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Twenty One Pilots’ “Clancy” is explorative and engaging

By: Erin Jones

Twenty One Pilots released their seventh studio album, “Clancy,” on Friday, May 24. This visual album is an expansion of their fifth album, “Trench,” which is also a visual album.

Twenty One Pilots is an alternative rock group composed of vocalist Tyler Joseph and drummer Josh Dun. Twenty One Pilots found massive success after the release of their fourth album, “Blurryface,” which featured hit songs “Ride” and “Stressed Out.” Twenty One Pilots received three Grammy nominations after the release of this album, but only won the Grammy for Best Pop Duo/Group Performance for “Stressed Out.”

“Clancy” features four singles: “Overcompensate,” which was released on February 29; “Next Semester,” which was released on March 27; “Backslide,” which was released on April 25 and “The Craving (single version),” which was released on May 22. Because it is a visual album, every track on “Clancy” has a music video. The videos follow Clancy, played by Joseph, who is in the fictional and dystopian continent of Trench. "Clancy" features themes of escapism and desire as Clancy wants to breakaway from his current situation and yearns for a fresh start.

A major standout song on "Clancy" is “Overcompensate,” the first track of the album. It begins quietly, but the music quickly builds to welcome listeners “back to Trench." This song serves as Clancy's exposition; however, this isn't the first time Clancy has ever been introduced, as he is the main character of "Trench." Still, “Overcompensate” reintroduces listeners to Clancy, his motivations and his bold nature. It is a strong start to the album. Joseph’s vocals and Dun’s drumming create a combination that is both eerie and upbeat. This both establishes the dystopian tone of “Clancy” and invites listeners to stay in Trench. It is clear why this song has been dominating the alternative charts for months. “Overcompensate” is catchy and worth listening to.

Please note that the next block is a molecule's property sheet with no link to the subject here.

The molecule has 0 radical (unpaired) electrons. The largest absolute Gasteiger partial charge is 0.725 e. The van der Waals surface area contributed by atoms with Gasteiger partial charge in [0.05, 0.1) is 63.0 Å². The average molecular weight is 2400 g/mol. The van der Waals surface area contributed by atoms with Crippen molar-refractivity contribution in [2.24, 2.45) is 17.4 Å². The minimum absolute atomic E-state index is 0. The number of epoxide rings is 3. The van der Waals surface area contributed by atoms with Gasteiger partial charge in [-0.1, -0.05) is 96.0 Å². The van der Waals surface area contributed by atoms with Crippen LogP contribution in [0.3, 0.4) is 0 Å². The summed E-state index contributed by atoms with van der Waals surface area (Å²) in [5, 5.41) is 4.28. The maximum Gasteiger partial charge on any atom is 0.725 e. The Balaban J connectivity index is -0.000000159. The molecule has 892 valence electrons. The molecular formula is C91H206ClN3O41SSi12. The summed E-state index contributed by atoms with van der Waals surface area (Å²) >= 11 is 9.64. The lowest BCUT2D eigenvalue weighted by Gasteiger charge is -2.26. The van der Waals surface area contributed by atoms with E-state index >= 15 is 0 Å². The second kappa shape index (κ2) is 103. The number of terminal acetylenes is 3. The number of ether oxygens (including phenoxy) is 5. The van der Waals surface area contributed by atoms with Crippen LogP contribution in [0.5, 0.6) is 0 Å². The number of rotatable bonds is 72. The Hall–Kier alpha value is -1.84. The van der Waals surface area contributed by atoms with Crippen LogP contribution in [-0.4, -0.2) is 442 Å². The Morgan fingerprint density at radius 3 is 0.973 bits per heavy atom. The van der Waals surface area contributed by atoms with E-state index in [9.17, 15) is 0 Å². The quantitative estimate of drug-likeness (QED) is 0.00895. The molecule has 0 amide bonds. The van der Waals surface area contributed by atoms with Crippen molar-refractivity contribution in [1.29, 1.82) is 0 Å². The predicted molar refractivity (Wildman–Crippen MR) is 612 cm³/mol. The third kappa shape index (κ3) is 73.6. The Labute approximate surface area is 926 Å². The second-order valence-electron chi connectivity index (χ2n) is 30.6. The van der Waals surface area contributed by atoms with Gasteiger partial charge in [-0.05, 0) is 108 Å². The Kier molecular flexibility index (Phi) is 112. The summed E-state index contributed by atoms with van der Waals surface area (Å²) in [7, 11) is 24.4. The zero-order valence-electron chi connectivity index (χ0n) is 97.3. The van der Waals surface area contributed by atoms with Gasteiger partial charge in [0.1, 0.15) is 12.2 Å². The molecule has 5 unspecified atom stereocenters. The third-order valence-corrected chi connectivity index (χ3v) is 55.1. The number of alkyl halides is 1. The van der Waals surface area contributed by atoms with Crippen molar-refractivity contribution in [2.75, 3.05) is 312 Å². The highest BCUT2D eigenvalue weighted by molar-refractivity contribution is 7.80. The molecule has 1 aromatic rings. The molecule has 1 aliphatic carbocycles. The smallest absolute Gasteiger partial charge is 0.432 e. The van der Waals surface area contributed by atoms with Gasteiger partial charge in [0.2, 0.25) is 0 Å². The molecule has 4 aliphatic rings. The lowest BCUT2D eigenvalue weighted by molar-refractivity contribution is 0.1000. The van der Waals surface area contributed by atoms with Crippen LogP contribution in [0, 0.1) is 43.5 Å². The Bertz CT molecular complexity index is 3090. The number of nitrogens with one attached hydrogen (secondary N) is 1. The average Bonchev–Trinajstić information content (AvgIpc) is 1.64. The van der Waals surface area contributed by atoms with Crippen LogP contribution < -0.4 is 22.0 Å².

Another high point of the album is “The Craving (Jenna’s Version).” It is significant because it heavily contrasts from the other tracks on “Clancy.” While “Clancy” is highly produced and focuses on Clancy’s struggles and desires, “The Craving (Jenna’s Version)” is an intimate, acoustic love song. The song is dedicated to Joseph’s wife. This version of the song is different from “The Craving (single version)” because in this version the guitar is more stripped-down. Instead of taking place in Trench, the music video features Joseph singing and strumming an acoustic guitar while videos the couple took of each other play on a screen behind him. “The Craving (Jenna’s Version)” breaks away from the major themes showcased in “Clancy.” Even though this song does not have the same action or excitement as the other tracks on the album, its strong display of Joseph’s emotions make it worth its stray from Trench. It is a beautiful and heartfelt song that is a highlight of the album. 

The final track of the album is “Paladin Strait.” It starts with only guitar behind the main vocals, but the music builds as the song progresses, with drums, synths and backing vocals joining in. The synths make the bridge sound like it is from M83’s 2011 album “Hurry Up, We’re Dreaming.” In "Paladin Strait," Clancy details his travels across the Paladin Strait. It displays Clancy’s development, as instead of wishing for an escape like he does throughout this album, he is taking ownership of his life and fleaing from his current situation. “Paladin Strait” is almost six and a half minutes long, making it the longest song on “Clancy.” “Paladin Strait” is the only track without an official music video. A placeholder video was released the day the album dropped with an announcement stating the official music video will be released in early June. The song works well with the album’s structure. “Paladin Strait” parallels “Overcompensate.” It is a strong ending track to “Clancy” like “Overcompensate” is a strong opening track. While “Overcompensate” engages listeners and allures them to learn more about Clancy, “Paladin Strait” wraps up Clancy’s journey and makes listeners reflect on the album. This song is a satisfying ending to “Clancy.” I suggest giving “Paladin Strait” a listen and being on the lookout for the release of its music video.

I recommend not only listening to “Clancy,” but watching the entire album’s music videos to get the full experience. My favorite song from this album is “Next Semester.” I like that while the start of the song sounds like a Green Day or Blink-182 song, it shifts to slow down and become introspective, in true Twenty One Pilots fashion. My favorite music video from this album is “Lavish.” In the video, Joseph and Dun stand in front of store signs and road signs that match the lyrics they are singing. While it is simpler than many of the other music videos for this visual album, it is a fun concept and makes for a lighthearted music video. 

If you enjoy “Clancy,” Twenty One Pilots’ Clancy World Tour begins in August. 


  1. Overcompensate

  2. Next Semester

  3. Backslide

  4. Midwest Indigo

  5. Routines In The Night

  6. Vignette

  7. The Craving (Jenna’s Version)

  8. Lavish

  9. Navigating

  10. Snap Back 

  11. Oldies Station

  12. At The Risk of Feeling Dumb

  13. Paladin Strait


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